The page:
And this sort of thing is why we homeschool. I have no idea if our local schools give out homework that only parents can do very well, but every time I read about it (and remember arts and crafts in my language classes), the less inclined I am to find out.
I hated irrelevant homework when I was in school; I think I would hate it a good deal more, now. If my son came home with an art assignment for an academic class, he might go back the next day with a polite but firm note explaining why the homework would not be done, and questioning the academic integrity of the curriculum. I might include some propaganda to encourage the proletariat faculty to resist the bourgeoisie administrators…
Or at least the digital kind? Well, maybe not exactly, but he still thinks a classroom is best, if it’s a good classroom.
Myself, I’m inclined to think that classroom education is the sort of thing you should break into gently, and not really experience full-bore until college, which college should start around fourteen.
|Latina mortua lingua est,
Ut mortua potest esse:
Necavit omnes Romanos,
Atque necat me!
|(Latin is a dead language,
Dead as it can be:
It killed off all the Romans,
And now it’s killing me!)
The rumors of my death, unfortunately, have not been so greatly exaggerated as one could have wished. As you may recall, I was offered a job about a year ago to teach Latin at a classical school in Concord, North Carolina. This was very odd because, well, several reasons:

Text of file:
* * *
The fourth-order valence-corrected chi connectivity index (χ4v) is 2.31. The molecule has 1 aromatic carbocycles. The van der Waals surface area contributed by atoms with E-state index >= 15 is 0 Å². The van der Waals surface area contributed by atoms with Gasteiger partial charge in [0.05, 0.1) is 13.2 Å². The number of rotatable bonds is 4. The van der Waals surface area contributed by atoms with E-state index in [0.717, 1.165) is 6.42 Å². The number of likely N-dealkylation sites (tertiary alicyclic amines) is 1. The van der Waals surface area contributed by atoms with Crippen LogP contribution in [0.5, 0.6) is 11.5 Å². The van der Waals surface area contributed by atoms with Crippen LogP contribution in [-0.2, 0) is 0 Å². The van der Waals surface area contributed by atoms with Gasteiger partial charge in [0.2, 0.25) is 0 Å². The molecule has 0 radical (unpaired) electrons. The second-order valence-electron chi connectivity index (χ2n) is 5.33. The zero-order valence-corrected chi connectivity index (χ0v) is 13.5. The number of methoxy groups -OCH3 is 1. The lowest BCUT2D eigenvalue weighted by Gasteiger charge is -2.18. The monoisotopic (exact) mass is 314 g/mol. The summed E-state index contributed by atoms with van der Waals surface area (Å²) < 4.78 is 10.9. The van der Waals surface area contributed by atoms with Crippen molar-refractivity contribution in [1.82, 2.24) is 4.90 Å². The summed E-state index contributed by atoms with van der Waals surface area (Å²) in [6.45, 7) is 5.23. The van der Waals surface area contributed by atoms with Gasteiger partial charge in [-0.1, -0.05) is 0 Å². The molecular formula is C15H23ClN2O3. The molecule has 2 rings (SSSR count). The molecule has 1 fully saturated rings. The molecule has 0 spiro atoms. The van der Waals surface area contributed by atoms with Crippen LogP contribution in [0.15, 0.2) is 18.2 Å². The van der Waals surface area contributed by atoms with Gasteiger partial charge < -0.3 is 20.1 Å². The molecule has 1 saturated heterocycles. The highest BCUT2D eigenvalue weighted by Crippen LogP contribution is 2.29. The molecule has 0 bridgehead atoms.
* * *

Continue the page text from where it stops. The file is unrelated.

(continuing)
- Though I love teaching, I had never taught in a classroom setting, nor had I been trained in any way to do so.
- Though I had decided I wanted to try teaching, Latin was the furthest thing from my mind. I had applied to teach English.
- Of all the positions to offer me, Latin was the least likely. I like languages, but I had never studied any with the diligence that produces proficiency. In other words, I didn’t know what I was talking about.
Nevertheless, the school and I endeavored upon a noble experiment, based in necessity: I needed a job, and I was interested in teaching. They needed a Latin teacher, and they were willing to try me, apparently because I sounded pretty good on paper.
About a month ago, I learned with the finality that the experiment was to be considered a failure. Contracts at our school are offered on an annual basis with no guarantee as to future years. I was not to be offered a new one. Continue reading “In which I tell you everything”